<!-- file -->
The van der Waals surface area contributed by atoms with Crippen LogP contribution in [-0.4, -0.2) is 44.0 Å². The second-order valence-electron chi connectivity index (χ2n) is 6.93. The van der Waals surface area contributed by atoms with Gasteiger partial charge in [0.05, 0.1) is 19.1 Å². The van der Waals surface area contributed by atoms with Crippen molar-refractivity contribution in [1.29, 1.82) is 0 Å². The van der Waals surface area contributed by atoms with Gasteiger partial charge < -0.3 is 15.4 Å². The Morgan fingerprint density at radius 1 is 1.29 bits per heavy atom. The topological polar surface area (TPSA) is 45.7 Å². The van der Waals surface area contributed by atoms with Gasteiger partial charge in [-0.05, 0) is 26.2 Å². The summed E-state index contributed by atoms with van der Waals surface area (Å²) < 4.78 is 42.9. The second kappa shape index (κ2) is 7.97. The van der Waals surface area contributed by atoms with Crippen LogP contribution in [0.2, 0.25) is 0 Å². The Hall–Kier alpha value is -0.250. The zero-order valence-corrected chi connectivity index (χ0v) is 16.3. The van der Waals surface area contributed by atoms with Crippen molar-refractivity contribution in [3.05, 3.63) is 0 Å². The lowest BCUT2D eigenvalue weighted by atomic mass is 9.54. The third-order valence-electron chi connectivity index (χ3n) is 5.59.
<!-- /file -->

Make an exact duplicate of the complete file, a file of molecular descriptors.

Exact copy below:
The van der Waals surface area contributed by atoms with Crippen LogP contribution in [-0.4, -0.2) is 44.0 Å². The second-order valence-electron chi connectivity index (χ2n) is 6.93. The van der Waals surface area contributed by atoms with Gasteiger partial charge in [0.05, 0.1) is 19.1 Å². The van der Waals surface area contributed by atoms with Crippen molar-refractivity contribution in [1.29, 1.82) is 0 Å². The van der Waals surface area contributed by atoms with Gasteiger partial charge < -0.3 is 15.4 Å². The Morgan fingerprint density at radius 1 is 1.29 bits per heavy atom. The topological polar surface area (TPSA) is 45.7 Å². The van der Waals surface area contributed by atoms with Gasteiger partial charge in [-0.05, 0) is 26.2 Å². The summed E-state index contributed by atoms with van der Waals surface area (Å²) < 4.78 is 42.9. The second kappa shape index (κ2) is 7.97. The van der Waals surface area contributed by atoms with Crippen LogP contribution in [0.2, 0.25) is 0 Å². The Hall–Kier alpha value is -0.250. The zero-order valence-corrected chi connectivity index (χ0v) is 16.3. The van der Waals surface area contributed by atoms with Crippen molar-refractivity contribution in [3.05, 3.63) is 0 Å². The lowest BCUT2D eigenvalue weighted by atomic mass is 9.54. The third-order valence-electron chi connectivity index (χ3n) is 5.59.